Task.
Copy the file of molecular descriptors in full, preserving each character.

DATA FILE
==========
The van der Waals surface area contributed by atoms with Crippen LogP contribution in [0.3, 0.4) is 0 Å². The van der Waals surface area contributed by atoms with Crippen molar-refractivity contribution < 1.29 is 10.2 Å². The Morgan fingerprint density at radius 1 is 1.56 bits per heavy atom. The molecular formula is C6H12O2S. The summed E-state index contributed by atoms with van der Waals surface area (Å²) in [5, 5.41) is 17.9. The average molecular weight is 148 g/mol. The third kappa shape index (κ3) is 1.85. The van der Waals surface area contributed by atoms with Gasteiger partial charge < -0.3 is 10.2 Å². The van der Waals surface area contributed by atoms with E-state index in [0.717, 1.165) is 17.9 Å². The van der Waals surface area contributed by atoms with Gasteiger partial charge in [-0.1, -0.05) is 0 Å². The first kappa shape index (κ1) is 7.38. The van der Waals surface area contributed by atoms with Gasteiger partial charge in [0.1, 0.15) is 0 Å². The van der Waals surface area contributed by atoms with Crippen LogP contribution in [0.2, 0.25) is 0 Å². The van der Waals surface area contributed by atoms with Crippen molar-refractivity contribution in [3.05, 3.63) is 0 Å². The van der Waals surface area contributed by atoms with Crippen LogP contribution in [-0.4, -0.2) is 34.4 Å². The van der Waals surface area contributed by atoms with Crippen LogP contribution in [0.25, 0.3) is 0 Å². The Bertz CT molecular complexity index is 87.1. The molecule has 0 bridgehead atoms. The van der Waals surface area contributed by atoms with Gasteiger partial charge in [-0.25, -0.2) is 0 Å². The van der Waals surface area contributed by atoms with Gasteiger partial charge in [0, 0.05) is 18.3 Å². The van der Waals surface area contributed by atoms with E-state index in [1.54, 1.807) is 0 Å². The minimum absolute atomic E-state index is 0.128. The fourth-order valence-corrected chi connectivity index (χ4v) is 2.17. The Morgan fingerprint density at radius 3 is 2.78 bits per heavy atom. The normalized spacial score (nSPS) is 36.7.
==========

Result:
The van der Waals surface area contributed by atoms with Crippen LogP contribution in [0.3, 0.4) is 0 Å². The van der Waals surface area contributed by atoms with Crippen molar-refractivity contribution < 1.29 is 10.2 Å². The Morgan fingerprint density at radius 1 is 1.56 bits per heavy atom. The molecular formula is C6H12O2S. The summed E-state index contributed by atoms with van der Waals surface area (Å²) in [5, 5.41) is 17.9. The average molecular weight is 148 g/mol. The third kappa shape index (κ3) is 1.85. The van der Waals surface area contributed by atoms with Gasteiger partial charge < -0.3 is 10.2 Å². The van der Waals surface area contributed by atoms with E-state index in [0.717, 1.165) is 17.9 Å². The van der Waals surface area contributed by atoms with Gasteiger partial charge in [-0.1, -0.05) is 0 Å². The first kappa shape index (κ1) is 7.38. The van der Waals surface area contributed by atoms with Gasteiger partial charge in [0.1, 0.15) is 0 Å². The van der Waals surface area contributed by atoms with Crippen LogP contribution in [0.2, 0.25) is 0 Å². The van der Waals surface area contributed by atoms with Crippen molar-refractivity contribution in [3.05, 3.63) is 0 Å². The van der Waals surface area contributed by atoms with Crippen LogP contribution in [-0.4, -0.2) is 34.4 Å². The van der Waals surface area contributed by atoms with Crippen LogP contribution in [0.25, 0.3) is 0 Å². The Bertz CT molecular complexity index is 87.1. The molecule has 0 bridgehead atoms. The van der Waals surface area contributed by atoms with Gasteiger partial charge in [-0.25, -0.2) is 0 Å². The van der Waals surface area contributed by atoms with Gasteiger partial charge in [0, 0.05) is 18.3 Å². The van der Waals surface area contributed by atoms with E-state index in [1.54, 1.807) is 0 Å². The minimum absolute atomic E-state index is 0.128. The fourth-order valence-corrected chi connectivity index (χ4v) is 2.17. The Morgan fingerprint density at radius 3 is 2.78 bits per heavy atom. The normalized spacial score (nSPS) is 36.7.